Building Communities: Utilizing Transect Zoning for Vibrant Development

Groundwork’s quarter one continuation of the FutureIsNow series hosts Susan Henderson of PlaceMakers, Matthew Lambert of DPZ CoDesign and John McCurdy of the City of Rogers to discuss the basics and benefits of transect zoning and form-based codes for Northwest Arkansas.

Use-based codes, such as Euclidean zoning, focus on separating land by use, such as residential, commercial, and industrial. This approach can lead to segregated land use patterns.

Form-based codes, on the other hand, prioritize the physical form and characteristics of buildings and streets over strict land use segregation. They offer flexibility in development, allowing for mixed-use areas and diverse building types if they meet certain design standards.

Transect zoning divides land into zones based on intensity or character of development. This approach tailors zoning regulations to the specific context of each area rather than applying a uniform set of rules across entire cities.

Transect zones:

T1: Natural

T2: Rural and working lands

T3: Sub-urban – typically single-family neighborhoods

T4: General – mixed-scale neighborhoods

T5: Center – main streets

T6: Core – intense areas of density, such as downtowns

Matthew Lambert mentioned that due to unplanned growth, Northwest Arkansas is losing a lot the T2 working lands. Additionally, the T4 general zone of mixed-scale neighborhoods of smaller single-family homes, cottages and townhomes is missing in most towns, including Northwest Arkansas. It was noted that while Northwest Arkansas does not have a T6 currently, a centralized, intense area of density could be developed in the future.

Cities that have implemented transect zoning include El Paso, Texas, Fitchburg, Wisconsin, and Taos, New Mexico. It was noted that larger cities like El Paso sometimes lose the T2 working lands and T1 natural spaces due to lateral expansion. However, El Paso has managed to keep all 6 zones in their form-based code.

One of the most attractive benefits to transect zoning is the increase in tax revenue, with 10x more tax revenue per acre for cities that adopt form-based codes. Nashville, Tennessee saw a 1,150x tax revenue increase per acre.

“Walkable neighborhoods build resilient economies. They are a product of form-based codes,” stated Susan Henderson.

In addition to the substantial 38% savings in infrastructure costs, adopting form-based codes has yielded remarkable benefits. Property values surge by 3.5x, while emergency services have seen a notable 10% reduction in expenses. These zoning practices also contribute to positive environmental impacts through decreased car dependency.

John McCurdy noted that transect zoning benefits both sides of the political spectrum as there is fiscal responsibility and social implications that transcend the aisle.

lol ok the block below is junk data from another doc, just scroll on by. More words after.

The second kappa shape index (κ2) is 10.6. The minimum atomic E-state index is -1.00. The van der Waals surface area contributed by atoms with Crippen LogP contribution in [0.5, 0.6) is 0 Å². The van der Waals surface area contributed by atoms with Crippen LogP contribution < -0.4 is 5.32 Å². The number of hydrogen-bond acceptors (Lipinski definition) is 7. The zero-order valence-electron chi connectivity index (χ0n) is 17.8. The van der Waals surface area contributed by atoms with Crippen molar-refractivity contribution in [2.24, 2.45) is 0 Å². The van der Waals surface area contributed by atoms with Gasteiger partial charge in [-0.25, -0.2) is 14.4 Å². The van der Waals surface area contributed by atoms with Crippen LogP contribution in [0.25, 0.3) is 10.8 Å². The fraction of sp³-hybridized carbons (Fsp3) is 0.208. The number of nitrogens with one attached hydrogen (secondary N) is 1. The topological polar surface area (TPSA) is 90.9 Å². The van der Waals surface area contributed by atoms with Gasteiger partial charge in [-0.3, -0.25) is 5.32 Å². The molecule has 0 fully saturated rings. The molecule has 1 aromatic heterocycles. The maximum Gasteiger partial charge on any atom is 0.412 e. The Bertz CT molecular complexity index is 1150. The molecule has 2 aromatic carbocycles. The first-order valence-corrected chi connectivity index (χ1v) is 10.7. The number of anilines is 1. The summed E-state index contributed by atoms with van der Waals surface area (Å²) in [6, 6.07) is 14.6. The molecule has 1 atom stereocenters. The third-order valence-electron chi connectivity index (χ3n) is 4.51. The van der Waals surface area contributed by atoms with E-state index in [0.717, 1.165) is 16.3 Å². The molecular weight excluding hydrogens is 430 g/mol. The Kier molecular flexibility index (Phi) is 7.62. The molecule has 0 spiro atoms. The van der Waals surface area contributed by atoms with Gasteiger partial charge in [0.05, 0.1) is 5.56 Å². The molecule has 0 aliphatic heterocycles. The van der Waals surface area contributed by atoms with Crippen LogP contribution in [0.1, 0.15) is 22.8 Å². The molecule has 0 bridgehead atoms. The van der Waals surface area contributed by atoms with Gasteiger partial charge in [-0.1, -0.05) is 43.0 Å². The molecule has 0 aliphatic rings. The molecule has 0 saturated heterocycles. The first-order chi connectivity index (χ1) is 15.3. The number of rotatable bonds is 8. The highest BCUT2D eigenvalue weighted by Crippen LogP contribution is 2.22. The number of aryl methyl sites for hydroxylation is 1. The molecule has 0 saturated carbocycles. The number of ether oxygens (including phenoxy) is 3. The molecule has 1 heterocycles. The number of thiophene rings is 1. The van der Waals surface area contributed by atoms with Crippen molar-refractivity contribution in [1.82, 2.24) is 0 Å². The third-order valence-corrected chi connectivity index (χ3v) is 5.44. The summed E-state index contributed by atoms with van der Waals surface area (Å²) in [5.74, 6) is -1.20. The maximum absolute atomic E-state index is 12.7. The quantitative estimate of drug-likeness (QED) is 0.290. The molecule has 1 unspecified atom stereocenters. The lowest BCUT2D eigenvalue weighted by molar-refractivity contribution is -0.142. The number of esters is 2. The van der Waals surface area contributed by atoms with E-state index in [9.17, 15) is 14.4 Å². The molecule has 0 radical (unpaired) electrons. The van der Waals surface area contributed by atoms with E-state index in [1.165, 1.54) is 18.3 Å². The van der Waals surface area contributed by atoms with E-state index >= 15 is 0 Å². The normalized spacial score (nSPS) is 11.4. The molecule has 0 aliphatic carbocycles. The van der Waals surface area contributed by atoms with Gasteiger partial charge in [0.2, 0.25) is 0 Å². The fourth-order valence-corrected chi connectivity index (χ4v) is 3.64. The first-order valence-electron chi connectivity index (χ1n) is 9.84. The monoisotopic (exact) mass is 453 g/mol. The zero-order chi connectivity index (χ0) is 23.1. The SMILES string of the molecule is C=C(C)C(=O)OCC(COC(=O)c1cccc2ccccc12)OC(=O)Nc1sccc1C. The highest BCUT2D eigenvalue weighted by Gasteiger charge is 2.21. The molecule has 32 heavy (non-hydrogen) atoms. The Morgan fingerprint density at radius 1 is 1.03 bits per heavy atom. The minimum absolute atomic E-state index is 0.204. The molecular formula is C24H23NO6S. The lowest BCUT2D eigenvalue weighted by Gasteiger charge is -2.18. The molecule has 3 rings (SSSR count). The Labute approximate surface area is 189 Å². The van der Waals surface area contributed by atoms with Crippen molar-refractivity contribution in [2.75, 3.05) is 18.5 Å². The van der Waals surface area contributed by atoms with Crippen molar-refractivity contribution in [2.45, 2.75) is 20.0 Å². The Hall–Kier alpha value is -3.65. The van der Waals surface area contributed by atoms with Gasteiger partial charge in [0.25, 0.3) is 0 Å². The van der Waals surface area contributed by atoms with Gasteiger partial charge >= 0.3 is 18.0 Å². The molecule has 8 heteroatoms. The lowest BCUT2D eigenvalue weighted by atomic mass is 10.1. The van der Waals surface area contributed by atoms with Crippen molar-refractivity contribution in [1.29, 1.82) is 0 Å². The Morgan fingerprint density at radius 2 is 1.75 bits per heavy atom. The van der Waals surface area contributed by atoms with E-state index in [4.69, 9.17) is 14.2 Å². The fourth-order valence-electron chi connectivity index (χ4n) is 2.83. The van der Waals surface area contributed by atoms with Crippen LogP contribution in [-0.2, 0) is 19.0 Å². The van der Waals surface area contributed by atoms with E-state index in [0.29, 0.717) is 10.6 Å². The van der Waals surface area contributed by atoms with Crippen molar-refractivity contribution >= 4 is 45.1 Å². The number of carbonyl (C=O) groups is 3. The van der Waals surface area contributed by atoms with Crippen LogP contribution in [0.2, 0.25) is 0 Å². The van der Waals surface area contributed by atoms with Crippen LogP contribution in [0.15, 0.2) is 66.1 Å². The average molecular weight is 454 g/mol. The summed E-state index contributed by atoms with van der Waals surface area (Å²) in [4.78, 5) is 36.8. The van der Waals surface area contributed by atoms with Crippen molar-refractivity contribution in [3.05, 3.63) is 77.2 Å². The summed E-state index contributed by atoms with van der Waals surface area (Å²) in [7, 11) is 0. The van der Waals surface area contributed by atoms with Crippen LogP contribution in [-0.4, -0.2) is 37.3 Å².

During the Industrial Revolution, use-based codes prevented the construction of industrial factories close to residential areas, ensuring public safety and well-being. However, these codes were also utilized in practices like redlining, which segregated communities based on race. In contrast, form-based codes offer a more holistic approach, fostering community cohesion and reflecting the natural progression of development patterns.

McCurdy explained that the appeal for changing the City of Rogers to a form-based code was the need for fiscal responsibility and long-term sustainability. The sales tax benefits from concentrated areas of walkability and the ability to lessen commute times by developing housing near common places of employment were selling points for the city to make this change.

“Our solution has to be housing where people are spending their time,” stated McCurdy.

McCurdy also emphasized that, if we could just do one thing it would be to preserve the T1 natural spaces and not expanding beyond what we need to. He continued, “lateral expansion carries long-term sustainment costs.”

As cities like Rogers move towards adopting form-based codes, they signal a commitment to fostering resilient, inclusive environments that prioritize long-term sustainability and collective well-being. By embracing transect zoning and form-based codes, we have the opportunity to not only reshape our cities, but also to cultivate thriving communities that reflect our shared values and aspirations for the future.

As a continuation of the FutureIsNow speaker series, Groundwork is hosting a quarterly webinar to provide resources and promote sustainable, diverse, and vibrant communities while addressing housing needs. The first webinar of 2024 provides a basic overview of transect zoning, community examples and the benefits of adopting form-based codes.